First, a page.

>from the time you focus to the time the shutter opens,
    >you may well get an out of focus shot.
    >


    --
    Tony Cooper - Orlando, Florida
    tony cooper, Jun 2, 2011
    #4
  5. Wilfred Xavier Pickles

    tony cooper Guest

    On Thu, 02 Jun 2011 16:00:05 +0100, bugbear
    <bugbear@trim_papermule.co.uk_trim> wrote:

    >tony cooper wrote:
    >> On Thu, 02 Jun 2011 10:25:55 +0100, bugbear
    >> <bugbear@trim_papermule.co.uk_trim> wrote:
    >>
    >>> tony cooper wrote:
    >>>
    >>>> The Duck has answered your question, so I'll just chime in to verify
    >>>> his answer: you're too close to the subject. The camera has a
    >>>> minimum focus distance. Move back and you should be able to focus.
    >>>
    >>> http://www.dpreview.com/products/canon/compacts/canon_a560
    >>>
    >>> 5 cm in macro mode. Moving back is "probably" not required.

    >>
    >> I don't have that camera, but I think the minimum distance is much
    >> longer than that if the lens is zoomed out. That's a significant
    >> point because the tendency is to zoom when doing a "macro" shot by
    >> someone who doesn't understand this.

    >
    >I've agreed with you on that point once, but I'll do it again if you like.
    >
    >Yes.
    >
    > BugBear (a little confused)


    I wasn't thinking of directing the point to you. I was directing it
    to the poster who asked about this. Your level of knowledge is
    greater than his, so what you see as obvious may need emphasis for him
    to understand.

    A person who needs to be told that his camera has a minimum focussing
    distance needs all the plain-talk emphasis we can provide.

    >>>>
    >>>> Also, note in the manual that the minimum distance in close-up mode is
    >>>> different when the camera is zoomed out than when it is not zoomed
    >>>> out.
    >>>
    >>> Yes;
    >>>
    >>> To summarise:
    >>>
    >>> * Get close (6" or less)
    >>> * have the lens at minimum zoom
    >>> * flash off
    >>> * engage macro (flower symbol) mode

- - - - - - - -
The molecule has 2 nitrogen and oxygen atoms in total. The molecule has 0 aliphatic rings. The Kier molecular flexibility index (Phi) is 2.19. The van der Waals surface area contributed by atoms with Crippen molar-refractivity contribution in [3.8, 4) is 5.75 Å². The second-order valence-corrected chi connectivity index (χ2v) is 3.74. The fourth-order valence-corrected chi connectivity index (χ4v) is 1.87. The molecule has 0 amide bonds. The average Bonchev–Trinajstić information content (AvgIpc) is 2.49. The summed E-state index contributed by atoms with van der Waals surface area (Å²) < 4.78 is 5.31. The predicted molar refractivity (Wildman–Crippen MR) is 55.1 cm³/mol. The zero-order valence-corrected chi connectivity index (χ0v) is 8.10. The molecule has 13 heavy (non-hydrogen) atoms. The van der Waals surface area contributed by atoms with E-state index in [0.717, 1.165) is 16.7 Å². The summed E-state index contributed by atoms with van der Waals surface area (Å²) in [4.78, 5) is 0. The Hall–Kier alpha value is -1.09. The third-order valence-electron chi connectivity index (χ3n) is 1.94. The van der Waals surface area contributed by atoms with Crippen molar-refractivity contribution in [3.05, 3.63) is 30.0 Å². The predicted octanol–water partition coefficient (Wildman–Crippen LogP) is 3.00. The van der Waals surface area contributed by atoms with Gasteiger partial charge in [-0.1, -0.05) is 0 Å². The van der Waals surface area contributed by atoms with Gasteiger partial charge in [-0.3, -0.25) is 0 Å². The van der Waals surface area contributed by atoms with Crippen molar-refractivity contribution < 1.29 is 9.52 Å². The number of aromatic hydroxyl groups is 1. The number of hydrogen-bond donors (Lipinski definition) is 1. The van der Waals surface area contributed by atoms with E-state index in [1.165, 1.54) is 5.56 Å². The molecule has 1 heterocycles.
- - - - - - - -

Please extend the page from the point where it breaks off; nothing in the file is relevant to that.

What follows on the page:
>>>
    >>> I would also recommend a tripod; in macro shooting,
    >>> depth of field is VERY shallow. If you move, even slightly,
    >>>from the time you focus to the time the shutter opens,
    >>> you may well get an out of focus shot.
    >>>

    >>


    --
    Tony Cooper - Orlando, Florida
    tony cooper, Jun 2, 2011
    #5
  6. On Wed, 1 Jun 2011 21:17:03 -0700, Savageduck <savageduck1@{REMOVESPAM}me.com> wrote:

    >If you are shooting with your subject closer than the minimum spec
    >distance (for your camera that is 1.5 ft.) you will need to enable the
    >macro feature. Check your basic user's guide Page 15. It is the little
    >flower & leaf symbol on the Func/Set wheel to the right of the display.
    >
    >< http://gdlp01.c-wss.com/gds/3/0900001213/01/PSA560CUGba_ENg.pdf >
    >
    >You will probably also need good light for shooting those circuit board parts.


    That got me "over the hummp".

    Some combination of the Canon symbols, the 2 manuals, etc has long
    perplexed poor me. I figgered I was missing something simple.

    Many Thanks,
    Will
    Wilfred Xavier Pickles, Jun 3, 2011
    #6
  7. On Thu, 02 Jun 2011 10:25:55 +0100, bugbear <bugbear@trim_papermule.co.uk_trim> wrote:

    >To summarise:
    >
    >* Get close (6" or less)
    >* have the lens at minimum zoom
    >* flash off
    >* engage macro (flower symbol) mode


    Nice little summary. Seems to work pretty well:

    http://imageshack.us/photo/my-images/8/testcloseupslot1mobo.jpg/

    >I would also recommend a tripod; in macro shooting,
    >depth of field is VERY shallow. If you move, even slightly,
    >from the time you focus to the time the shutter opens,
    >you may well get an out of focus shot.


    I'll try to use a tripod for anything really important. There's
    one around here somewhere.

    >Here's a closeup shot of a pair of earings I took long ago with
    >a 2 megapixel Canon A60, an ancestor of your camera.
    >
    >http://i48.photobucket.com/albums/f234/bugbear33/photo_tech/black_jewel.jpg
    >
    >http://www.dpreview.com/products/canon/compacts/canon_a60


    Neat!

    Brief mention: I leave the zoom alone for detail shots. Also avoiding
    flash almost exclusively. Trying to keep it as simple as possible.

    Thanks,
    Will
    Wilfred Xavier Pickles, Jun 3, 2011
    #7
  8. Wilfred Xavier Pickles

    TheRealSteve Guest

    On Thu, 02 Jun 2011 09:38:41 -0400, tony cooper
    <> wrote:

    >On Thu, 02 Jun 2011 10:25:55 +0100, bugbear
    ><bugbear@trim_papermule.co.uk_trim> wrote:
    >
    >>tony cooper wrote:
    >>
    >>> The Duck has answered your question, so I'll just chime in to verify
    >>> his answer: you're too close to the subject. The camera has a
    >>> minimum focus distance. Move back and you should be able to focus.

    >>
    >>http://www.dpreview.com/products/canon/compacts/canon_a560
    >>
    >>5 cm in macro mode. Moving back is "probably" not required.

    >
    >I don't have that camera, but I think the minimum distance is much
    >longer than that if the lens is zoomed out. That's a significant
    >point because the tendency is to zoom when doing a "macro" shot by
    >someone who doesn't understand this.